New Reg A+ Historic day for start ups and equity crowdfunding. In a stunning development earlier today, the SEC released final Regulation A+ rules under Title IV of the JOBS Act that pre-empts state law for larger Regulation A offerings up to $50M and provides for state coordinated review for offerings up to $20M.  Growth companies will now soon be able to raise up to $50 million from unaccredited investors in a mini-IPO style offering serving as a potential alternative to venture capital or other institutional capital.   Imagine Uber or AirBnb, instead of going to big institutions for capital, now offering their stock directly to their drivers, riders, renters and tenants as well as the general public.Jumpstart Our Business 2012 JOBS Act When the JOBS Act was passed in April of 2012, many believed that Title IV would actually be the most powerful change, but given that there was no deadline for implementation of the rules, most ignored Title IV as too remote to pay serious attention.   There was also concern about the same problem that haunts existing Regulation A, namely state securities laws that would require registration in every individual state where securities are sold making it too expense/complicated to be workable.  The infamous example of this was in 1980 when Massachusetts deemed the offering of Apple Computer stock to be “too risky” and did not allow its citizens to participate in the offering. In December of 2013, however, the SEC shocked the securities community by introducing Proposed Regulation A+ rules that, through a clever legal maneuver, pre-empted state securities regulation. The Potential for Regulation A and Blue Sky Pre-emptionSince that stunning announcement, there has been great uproar about “pre-emption,” whether it is legal and whether it is appropriate for a federal agency to pre-empt the states in this manner.   Most in the pro-business community ardently support pre-emption argue that securities offerings constitute interstate commerce and that state by state regulation is antiquated in a world where the internet blurs state lines.  Many regulators, investor protection groups and even one crowdfunding platform opposed such pre-emption, arguing that state review adds value and necessary investor protections.   In response, the states introduced a coordinated review process, which was designed to address these concerns.  Critics argued that this was too little, too late and only resulted from the states being forced to act by the threat of pre-emption. In the final rule release, the SEC settled the dispute through a brilliant compromise by confirming pre-emption for Tier II Regulation A offerings up to $50M but also increasing Tier I Regulation A offerings from $5M to $20M and leaving pre-emption intact, thus giving “coordinated review” a chance to prove itself.   This appears to be the result of an extensive negotiation between Commissioner Stein who opposes pre-emption and several of the other Commissioners.  In coming to this decision, the SEC noted that:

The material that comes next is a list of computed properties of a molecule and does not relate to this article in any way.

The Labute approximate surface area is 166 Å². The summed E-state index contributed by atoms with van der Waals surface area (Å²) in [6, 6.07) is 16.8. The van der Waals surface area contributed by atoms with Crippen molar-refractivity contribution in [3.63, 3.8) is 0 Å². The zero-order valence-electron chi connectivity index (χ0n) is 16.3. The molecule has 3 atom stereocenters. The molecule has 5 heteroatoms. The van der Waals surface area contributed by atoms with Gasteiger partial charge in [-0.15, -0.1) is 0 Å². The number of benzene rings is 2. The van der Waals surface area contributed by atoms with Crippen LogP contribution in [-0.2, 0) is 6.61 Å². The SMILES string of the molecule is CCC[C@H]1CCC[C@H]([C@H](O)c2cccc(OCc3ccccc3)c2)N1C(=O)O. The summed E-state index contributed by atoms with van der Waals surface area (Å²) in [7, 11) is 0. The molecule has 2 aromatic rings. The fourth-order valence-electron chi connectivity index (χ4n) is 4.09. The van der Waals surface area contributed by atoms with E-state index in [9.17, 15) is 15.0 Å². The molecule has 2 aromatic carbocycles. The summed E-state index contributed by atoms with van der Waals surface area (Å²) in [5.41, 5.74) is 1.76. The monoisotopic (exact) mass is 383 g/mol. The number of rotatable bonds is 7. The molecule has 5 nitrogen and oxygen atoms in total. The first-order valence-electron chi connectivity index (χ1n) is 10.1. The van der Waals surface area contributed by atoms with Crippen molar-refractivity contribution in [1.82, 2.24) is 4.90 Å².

• Coordinated review is new and unproven and pre-emption is necessary at least until there is a track record of a functioning coordinated review program
  • Coordinated review has great potential if the states can stick together and maintain a seamless process
  • NASAA may appoint an individual to serve with the SEC internally on implementation of Reg A+
  • States will retain full enforcement and anti-fraud jurisdiction in all cases
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